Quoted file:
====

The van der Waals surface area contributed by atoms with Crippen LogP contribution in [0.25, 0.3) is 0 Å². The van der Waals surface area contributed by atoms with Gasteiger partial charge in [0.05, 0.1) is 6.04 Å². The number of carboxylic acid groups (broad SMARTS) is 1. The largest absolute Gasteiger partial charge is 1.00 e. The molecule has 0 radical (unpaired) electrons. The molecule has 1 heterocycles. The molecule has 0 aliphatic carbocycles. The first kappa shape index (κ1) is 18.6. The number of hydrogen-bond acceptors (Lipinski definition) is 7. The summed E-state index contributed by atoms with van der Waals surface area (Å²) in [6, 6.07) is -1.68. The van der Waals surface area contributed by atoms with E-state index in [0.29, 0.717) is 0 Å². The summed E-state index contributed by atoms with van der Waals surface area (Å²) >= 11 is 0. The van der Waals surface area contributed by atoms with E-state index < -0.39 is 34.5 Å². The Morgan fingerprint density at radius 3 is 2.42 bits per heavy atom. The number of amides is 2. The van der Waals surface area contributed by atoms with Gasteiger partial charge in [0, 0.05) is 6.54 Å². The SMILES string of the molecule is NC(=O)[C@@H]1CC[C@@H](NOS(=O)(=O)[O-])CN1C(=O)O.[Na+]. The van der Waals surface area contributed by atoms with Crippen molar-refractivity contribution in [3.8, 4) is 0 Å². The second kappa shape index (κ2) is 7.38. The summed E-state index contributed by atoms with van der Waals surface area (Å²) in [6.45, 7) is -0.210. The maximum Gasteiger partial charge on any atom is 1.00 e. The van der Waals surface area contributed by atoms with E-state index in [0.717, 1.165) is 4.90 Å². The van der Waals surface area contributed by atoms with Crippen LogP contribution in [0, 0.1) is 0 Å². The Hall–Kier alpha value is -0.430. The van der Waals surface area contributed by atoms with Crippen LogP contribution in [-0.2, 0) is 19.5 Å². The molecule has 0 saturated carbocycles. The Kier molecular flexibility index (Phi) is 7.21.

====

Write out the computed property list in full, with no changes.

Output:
The van der Waals surface area contributed by atoms with Crippen LogP contribution in [0.25, 0.3) is 0 Å². The van der Waals surface area contributed by atoms with Gasteiger partial charge in [0.05, 0.1) is 6.04 Å². The number of carboxylic acid groups (broad SMARTS) is 1. The largest absolute Gasteiger partial charge is 1.00 e. The molecule has 0 radical (unpaired) electrons. The molecule has 1 heterocycles. The molecule has 0 aliphatic carbocycles. The first kappa shape index (κ1) is 18.6. The number of hydrogen-bond acceptors (Lipinski definition) is 7. The summed E-state index contributed by atoms with van der Waals surface area (Å²) in [6, 6.07) is -1.68. The van der Waals surface area contributed by atoms with E-state index in [0.29, 0.717) is 0 Å². The summed E-state index contributed by atoms with van der Waals surface area (Å²) >= 11 is 0. The van der Waals surface area contributed by atoms with E-state index < -0.39 is 34.5 Å². The Morgan fingerprint density at radius 3 is 2.42 bits per heavy atom. The number of amides is 2. The van der Waals surface area contributed by atoms with Gasteiger partial charge in [0, 0.05) is 6.54 Å². The SMILES string of the molecule is NC(=O)[C@@H]1CC[C@@H](NOS(=O)(=O)[O-])CN1C(=O)O.[Na+]. The van der Waals surface area contributed by atoms with Crippen molar-refractivity contribution in [3.8, 4) is 0 Å². The second kappa shape index (κ2) is 7.38. The summed E-state index contributed by atoms with van der Waals surface area (Å²) in [6.45, 7) is -0.210. The maximum Gasteiger partial charge on any atom is 1.00 e. The van der Waals surface area contributed by atoms with E-state index in [0.717, 1.165) is 4.90 Å². The van der Waals surface area contributed by atoms with Crippen LogP contribution in [0, 0.1) is 0 Å². The Hall–Kier alpha value is -0.430. The van der Waals surface area contributed by atoms with Crippen LogP contribution in [-0.2, 0) is 19.5 Å². The molecule has 0 saturated carbocycles. The Kier molecular flexibility index (Phi) is 7.21.